The surprise of the evening was the explosive entrance and ensuing dancing of newcomer Christina Ghiardi as Hippolyta. When she was on the stage the stage belonged to her.
She has that rare charismatic stage presence that goes out beyond the footlights and dominates an audience’s focus. It’s a quality that can make stars – and enemies.
Fairies and Butterflies adorned with wings and flowing attire danced impressively as did Courtiers, Retinue, Pages and forest creatures. All were handsomely costumed by Martin Pakledinaz in colors ranging from rich earth tones to luminous pastels.
Mr. Pakledinaz also designed the sets which were ideal evocations of the ballet’s fantasy fairy land. Immense and elaborate, they still left plenty of room for dancing.
The Las Vegas Master Singers’ chorus and soloists, directed by Dr. Jocelyn Jensen, provided the loveliest musical sounds of the performance. Their singing was integral, unobtrusive and exquisite. One doesn’t always hear the Mendelssohn choral section with ‘Dream’ performances. Kudos to whoever decided to include it this time.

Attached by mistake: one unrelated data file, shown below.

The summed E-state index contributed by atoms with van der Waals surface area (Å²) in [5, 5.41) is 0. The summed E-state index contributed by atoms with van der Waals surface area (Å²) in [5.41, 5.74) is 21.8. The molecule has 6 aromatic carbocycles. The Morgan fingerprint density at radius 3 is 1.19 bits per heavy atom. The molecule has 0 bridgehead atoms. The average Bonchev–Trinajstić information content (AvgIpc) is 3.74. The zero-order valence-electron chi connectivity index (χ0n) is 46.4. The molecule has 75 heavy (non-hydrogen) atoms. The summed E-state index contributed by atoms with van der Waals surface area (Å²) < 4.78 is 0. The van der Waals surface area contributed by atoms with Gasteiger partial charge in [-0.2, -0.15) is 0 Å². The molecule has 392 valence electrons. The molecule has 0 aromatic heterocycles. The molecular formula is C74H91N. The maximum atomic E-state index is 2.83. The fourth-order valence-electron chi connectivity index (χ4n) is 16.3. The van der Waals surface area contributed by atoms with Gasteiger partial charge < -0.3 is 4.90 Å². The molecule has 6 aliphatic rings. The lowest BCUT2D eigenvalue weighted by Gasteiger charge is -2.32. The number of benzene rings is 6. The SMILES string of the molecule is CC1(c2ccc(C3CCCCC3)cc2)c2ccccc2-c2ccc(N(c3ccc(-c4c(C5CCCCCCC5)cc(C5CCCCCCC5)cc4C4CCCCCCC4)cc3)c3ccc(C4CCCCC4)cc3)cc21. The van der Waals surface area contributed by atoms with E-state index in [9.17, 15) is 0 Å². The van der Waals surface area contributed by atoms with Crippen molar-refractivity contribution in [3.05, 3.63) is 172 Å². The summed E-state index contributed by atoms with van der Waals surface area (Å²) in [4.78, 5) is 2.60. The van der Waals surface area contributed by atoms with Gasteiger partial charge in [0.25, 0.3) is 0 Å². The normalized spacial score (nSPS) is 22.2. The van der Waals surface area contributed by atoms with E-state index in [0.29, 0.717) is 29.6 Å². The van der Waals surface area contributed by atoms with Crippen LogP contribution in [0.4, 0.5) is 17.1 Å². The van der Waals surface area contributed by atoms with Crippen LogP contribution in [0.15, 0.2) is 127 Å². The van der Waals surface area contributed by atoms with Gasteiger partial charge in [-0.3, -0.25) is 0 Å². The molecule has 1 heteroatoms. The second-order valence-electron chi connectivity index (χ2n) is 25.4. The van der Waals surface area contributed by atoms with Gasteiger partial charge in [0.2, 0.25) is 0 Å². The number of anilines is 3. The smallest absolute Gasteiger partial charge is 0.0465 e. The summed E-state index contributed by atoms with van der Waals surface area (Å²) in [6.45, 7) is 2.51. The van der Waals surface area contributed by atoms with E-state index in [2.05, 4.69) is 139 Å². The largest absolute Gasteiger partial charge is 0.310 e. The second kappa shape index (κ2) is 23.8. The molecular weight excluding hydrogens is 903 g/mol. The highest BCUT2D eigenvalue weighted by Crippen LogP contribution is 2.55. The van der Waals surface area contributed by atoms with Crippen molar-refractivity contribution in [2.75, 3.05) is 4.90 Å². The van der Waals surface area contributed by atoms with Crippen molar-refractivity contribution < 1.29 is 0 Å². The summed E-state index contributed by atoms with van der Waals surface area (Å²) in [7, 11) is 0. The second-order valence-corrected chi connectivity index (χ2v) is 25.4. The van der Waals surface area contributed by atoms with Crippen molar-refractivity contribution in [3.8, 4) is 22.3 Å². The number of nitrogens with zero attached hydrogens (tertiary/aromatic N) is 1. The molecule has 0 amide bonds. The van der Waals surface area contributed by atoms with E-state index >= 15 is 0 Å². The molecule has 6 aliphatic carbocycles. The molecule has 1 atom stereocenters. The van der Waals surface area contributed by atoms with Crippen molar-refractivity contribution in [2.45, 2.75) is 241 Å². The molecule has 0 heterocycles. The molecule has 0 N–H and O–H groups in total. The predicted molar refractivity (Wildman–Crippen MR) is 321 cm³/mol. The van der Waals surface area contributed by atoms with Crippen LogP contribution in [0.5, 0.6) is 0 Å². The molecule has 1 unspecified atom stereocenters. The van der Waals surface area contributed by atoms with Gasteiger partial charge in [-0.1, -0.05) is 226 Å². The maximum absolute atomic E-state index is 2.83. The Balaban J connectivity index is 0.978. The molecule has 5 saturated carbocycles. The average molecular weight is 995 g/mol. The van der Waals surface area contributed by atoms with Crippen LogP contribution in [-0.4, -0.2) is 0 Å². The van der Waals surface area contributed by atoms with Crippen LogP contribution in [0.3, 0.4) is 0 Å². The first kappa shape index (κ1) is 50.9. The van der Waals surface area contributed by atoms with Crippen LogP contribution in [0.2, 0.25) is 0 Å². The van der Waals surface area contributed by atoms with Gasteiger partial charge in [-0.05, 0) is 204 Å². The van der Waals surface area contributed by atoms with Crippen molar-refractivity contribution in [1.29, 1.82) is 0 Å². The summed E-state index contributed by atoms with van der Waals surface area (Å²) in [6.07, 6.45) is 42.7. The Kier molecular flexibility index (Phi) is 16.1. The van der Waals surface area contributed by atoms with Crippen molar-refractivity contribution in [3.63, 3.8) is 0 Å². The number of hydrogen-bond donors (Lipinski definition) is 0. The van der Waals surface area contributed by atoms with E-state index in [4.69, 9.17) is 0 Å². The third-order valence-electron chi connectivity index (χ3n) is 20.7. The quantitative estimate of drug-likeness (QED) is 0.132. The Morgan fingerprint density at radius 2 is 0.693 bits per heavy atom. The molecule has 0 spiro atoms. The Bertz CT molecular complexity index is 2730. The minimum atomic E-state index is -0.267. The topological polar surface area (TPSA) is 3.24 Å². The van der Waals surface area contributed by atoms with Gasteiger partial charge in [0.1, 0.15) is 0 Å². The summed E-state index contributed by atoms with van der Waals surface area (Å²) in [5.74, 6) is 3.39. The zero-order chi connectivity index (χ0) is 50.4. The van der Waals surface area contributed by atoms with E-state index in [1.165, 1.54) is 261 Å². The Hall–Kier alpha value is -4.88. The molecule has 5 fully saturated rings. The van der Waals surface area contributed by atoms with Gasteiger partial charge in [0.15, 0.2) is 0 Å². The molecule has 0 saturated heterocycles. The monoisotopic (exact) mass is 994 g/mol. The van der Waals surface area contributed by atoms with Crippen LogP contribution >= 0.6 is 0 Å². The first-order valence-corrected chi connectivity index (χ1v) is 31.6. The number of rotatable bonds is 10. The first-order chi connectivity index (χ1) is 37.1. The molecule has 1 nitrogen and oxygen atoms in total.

Members of the Las Vegas Philharmonic under the baton of guest conductor Emil de Cou played well despite squeaking strings early on. Maestro de Cou’s tempi were danceable and he never allowed orchestral volume to intrude upon the dance.
Admittedly, this consummate performance will be a hard act for NBT to follow. Nothing the company has presented for a long time begins to match it. However, if the decisions and ideas that led to the success of this production are repeated, NBT’s artistic stature is likely to remain at this new high level.